Toledo native advocates for veterans with essay, centerWritten by Matt Liasse | | firstname.lastname@example.org
In his Aug. 7 essay “Pull together for veterans,” distributed by Hearst Wires, U.S. Army Col. David Sutherland said veterans do not receive the services they need.
Sutherland, a Toledo native and Bowling Green State University graduate, said there is an “overabundance of veterans groups” with “redundant efforts.”
“Each [veteran] has unique capabilities and may have unique needs,” Sutherland said. “Yet in many cases … you see cookie-cutter solutions as opposed to individual services.”
Sutherland said it’s common that veterans come home to families and communities looking for meaningful connections but are overwhelmed trying to find them.
“It’s confusing to the point where they may not ask for assistance, because they don’t know where to go,” Sutherland said.
Contrary to popular belief, Sutherland said veterans do not come home to big government organizations providing help; solutions are mainly found on the local level. Such efforts should be consolidated, he said.
Sutherland said veterans need “wrap-around services” such as education, access to health care and employment opportunities.
“Every need and opportunity for us can be looked at in a continuum, a continuum that includes our families,” Sutherland said.
In response to these needs, Sutherland and U.S. Navy Lt. Cmdr. Kim Mitchell founded the Dixon Center for Military and Veterans Community Services in July 2012.
It serves as a partnership with Easter Seals, which has been providing services to the military and veteran communities since 1945. Together, the organizations establish a network of service providers and local leaders to better the military, veterans and the families of veterans. The center is working nationwide but the physical headquarters is located in Washington, D.C.
The center is named in honor of Staff Sgt. Donnie Dixon, who was in charge of Sutherland’s security in Iraq. He was killed Sept. 29, 2007, during a firefight in Balour, Iraq.
“Besides the fact that Dixon died while ensuring my security, he’s also representative of most of the service members that have fought in Iraq and Afghanistan,” Sutherland said. “He was a noncommissioned officer, he was a husband, he was a father, he was on his second deployment and he was a volunteer.”
Sutherland joined the military Sept. 23, 1983. He commanded the U.S. combat brigade in Diyala Province, Iraq, from 2006-07 and served as the special assistant to the chairman of the Joint Chiefs of Staff from 2009-12.
Sutherland retired in 2012 and transitioned from one “life-calling career to another,” he said. He now serves as a vocal advocate and mentor for service members, veterans, military families and the families of the fallen.
“The bonds that exist on the battlefield are unlike any bonds that you can imagine, and when we come home those bonds are ripped apart,” he said.
Sutherland said he still talks to the men he served with and people contact him for advice every day. It is in their honor that he advocates.
“Veterans are committing suicide at a rate of 22 a day; one in five female veterans is homeless; the unemployment rate for Iraq and Afghanistan veterans right now is 10 percent and over 20 percent for 18- through 28-year-old veterans,” Sutherland said. “Unemployment, homelessness and suicide should never be used in the same sentence as veterans and military families.”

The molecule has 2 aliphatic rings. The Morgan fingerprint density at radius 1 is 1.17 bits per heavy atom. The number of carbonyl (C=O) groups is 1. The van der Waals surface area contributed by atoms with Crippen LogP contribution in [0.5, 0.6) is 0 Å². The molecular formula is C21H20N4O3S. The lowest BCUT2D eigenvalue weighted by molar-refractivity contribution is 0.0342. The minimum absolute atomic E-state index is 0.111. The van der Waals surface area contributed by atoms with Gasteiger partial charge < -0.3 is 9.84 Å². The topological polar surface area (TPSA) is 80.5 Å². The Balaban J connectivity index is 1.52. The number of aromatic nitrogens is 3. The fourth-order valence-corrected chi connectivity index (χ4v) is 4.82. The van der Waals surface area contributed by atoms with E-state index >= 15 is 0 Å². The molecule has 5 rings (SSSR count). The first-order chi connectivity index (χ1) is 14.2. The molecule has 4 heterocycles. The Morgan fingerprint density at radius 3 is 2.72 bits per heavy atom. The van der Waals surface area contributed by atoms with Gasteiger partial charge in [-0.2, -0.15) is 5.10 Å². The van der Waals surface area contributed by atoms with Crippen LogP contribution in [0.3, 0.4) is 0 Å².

Sutherland said he came back from Iraq feeling like he didn’t fit in.
“I have a very strong family and a very strong support group and I was able to get the resources and support I needed because I was still serving in the military,” he said.
He said veterans face dark times after homecomings. To help them cope, Sutherland said he encourages veterans to talk and asks them where they see themselves in five years and how they plan to achieve that goal.
Sutherland has interacted with leaders such as former director of the CIA David Petraeus. He also attended a state dinner for Iraqi war veterans at the White House that President Obama attended.
In February, Sutherland was honored with the Daily Point of Light Award, an award established by former President George H.W. Bush from the Points of Light Foundation. It “honors individuals and groups creating meaningful change in communities across America,” according to a news release.
Sutherland was inducted into BGSU’s ROTC program’s hall of fame.
“That was a watershed moment,” he said. “If you go to Bowling Green, you’re inextricably linked to that institution for the rest of your life.”
At the end of his essay, Sutherland argues that time should not be wasted; the time to provide such services to veterans is now. The U.S. combat mission in Afghanistan officially ends in 16 months and the more than 2 million Americans who were deployed will be coming home.
“We forget about the war; American people cannot forget about the veterans and the military families,” he said.
The essay may be read in full at www.sutherlandpartnership.com.
Tags: Afghanistan, Balour, Bowling Green State University, CIA, Daily Point of Light Award, David Petraeus, Divala Province, Dixon Center for Military and Veterans Community Services, Easter Seals, Iraq, Joint Chiefs of Staff, Points of Light Foundation, President George H.W. Bush, President Obama, ROTC, Staff Sgt. Donnie Dixon, US Army Col. David Sutherland, US Navy Lt. Commander Kim Mitchell, Washington D.C., White House